Let’s face it, passive investing is all the rage. It makes perfect sense when, since 2011, active large-cap equity management has only outperformed in one year. Some are wondering if active management has any future. In the current black or white, this or that, all or nothing climate of discourse, data gathered by Hartford Funds gives context and perspective on this existential argument.

Using yearly total return, the embedded chart displays whether passive S&P 500 Index funds beat active funds from the Morningstar Large Blend category. Just a cursory look will provide you with enough evidence to entertain the idea that the active/passive debate is nothing new. From 1990-1999 passive investing outperformed active investing in all but three years. How is that for context? What followed the six year streak for passive investing was the Tech Bubble.
Just one year shy of the six year underperformance streak of 1994-1999, this decade’s active managers are feeling the pressure. In the current Central Bank-sponsored bull market, the phrase “A rising tide lifts all boats” seems to gain validity. There is another side to this coin; Active managers are hanging on to the famous Warren Buffett quote “Only when the tide goes out do you discover who’s been swimming naked.”

Why is this relevant? Well, active management outperformed passive management nine out of ten years spanning 2000-2009. During that time the US economy faced two recessions. This data tends to support Buffett’s assertion that when the market endures stress, prudent active management has an opportunity to outperform. More so, it supports the cyclical nature of the active vs. passive debate.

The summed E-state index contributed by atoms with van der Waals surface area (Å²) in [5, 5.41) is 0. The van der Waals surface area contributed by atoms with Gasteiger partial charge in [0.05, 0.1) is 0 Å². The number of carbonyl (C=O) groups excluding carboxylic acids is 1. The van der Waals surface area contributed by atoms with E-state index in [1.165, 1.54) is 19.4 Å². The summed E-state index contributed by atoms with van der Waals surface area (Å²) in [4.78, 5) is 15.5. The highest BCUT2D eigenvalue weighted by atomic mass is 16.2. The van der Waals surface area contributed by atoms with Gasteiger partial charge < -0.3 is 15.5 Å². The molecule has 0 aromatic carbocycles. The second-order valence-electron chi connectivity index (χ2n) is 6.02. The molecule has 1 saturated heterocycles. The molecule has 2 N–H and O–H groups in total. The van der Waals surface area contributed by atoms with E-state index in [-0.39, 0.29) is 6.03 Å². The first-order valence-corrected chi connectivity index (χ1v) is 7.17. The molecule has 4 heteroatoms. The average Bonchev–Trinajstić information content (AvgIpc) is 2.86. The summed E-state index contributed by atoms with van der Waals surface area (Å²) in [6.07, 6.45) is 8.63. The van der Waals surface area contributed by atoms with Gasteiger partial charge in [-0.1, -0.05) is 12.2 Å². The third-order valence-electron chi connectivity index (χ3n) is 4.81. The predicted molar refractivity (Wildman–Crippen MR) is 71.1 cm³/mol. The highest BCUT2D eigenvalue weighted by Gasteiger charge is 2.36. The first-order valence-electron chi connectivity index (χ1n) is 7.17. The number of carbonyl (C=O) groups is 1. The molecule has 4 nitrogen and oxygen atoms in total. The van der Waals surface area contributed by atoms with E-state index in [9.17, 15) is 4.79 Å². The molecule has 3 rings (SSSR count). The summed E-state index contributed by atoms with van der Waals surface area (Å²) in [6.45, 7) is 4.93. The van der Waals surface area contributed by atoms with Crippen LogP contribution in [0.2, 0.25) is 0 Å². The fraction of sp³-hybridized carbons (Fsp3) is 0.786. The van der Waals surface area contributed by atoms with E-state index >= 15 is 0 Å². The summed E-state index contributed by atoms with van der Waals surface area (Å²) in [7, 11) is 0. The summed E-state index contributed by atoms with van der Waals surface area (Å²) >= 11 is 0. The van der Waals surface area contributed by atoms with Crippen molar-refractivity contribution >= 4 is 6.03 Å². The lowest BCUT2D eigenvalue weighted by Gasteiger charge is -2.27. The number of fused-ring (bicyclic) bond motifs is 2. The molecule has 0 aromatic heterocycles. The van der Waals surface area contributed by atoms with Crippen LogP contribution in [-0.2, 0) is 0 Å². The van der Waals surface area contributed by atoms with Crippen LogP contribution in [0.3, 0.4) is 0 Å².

With such an impressive run for passive management, one could argue that a changing of the guard could be near. Two psychological biases seem important to remember then. Recency bias tricks the mind into thinking what has happened in the near past will continue into the future. Loss Aversion is the basic concept that a loss hurts more than an equal gain.

Therefore, with a trade war between two of the world’s great powers, a global manufacturing recession, and a yield curve inversion, would you agree that it may be time to turn off autopilot and take the controls?

Data Sources: Hartford Funds 2019 Insight – The cyclical nature of active and passive investing.

Year Outperformer
1985 Passive
1986 Active
1987 Passive
1988 Active
1989 Passive
1990 Passive
1991 Active
1992 Active
1993 Active
1994 Passive
1995 Passive
1996 Passive
1997 Passive
1998 Passive
1999 Passive
2000 Active
2001 Active
2002 Active
2003 Active
2004 Active
2005 Active
2006 Passive
2007 Active
2008 Active
2009 Active
2010 Active
2011 Passive
2012 Passive
2013 Active
2014 Passive
2015 Passive
2016 Passive
2017 Passive
2018 Passive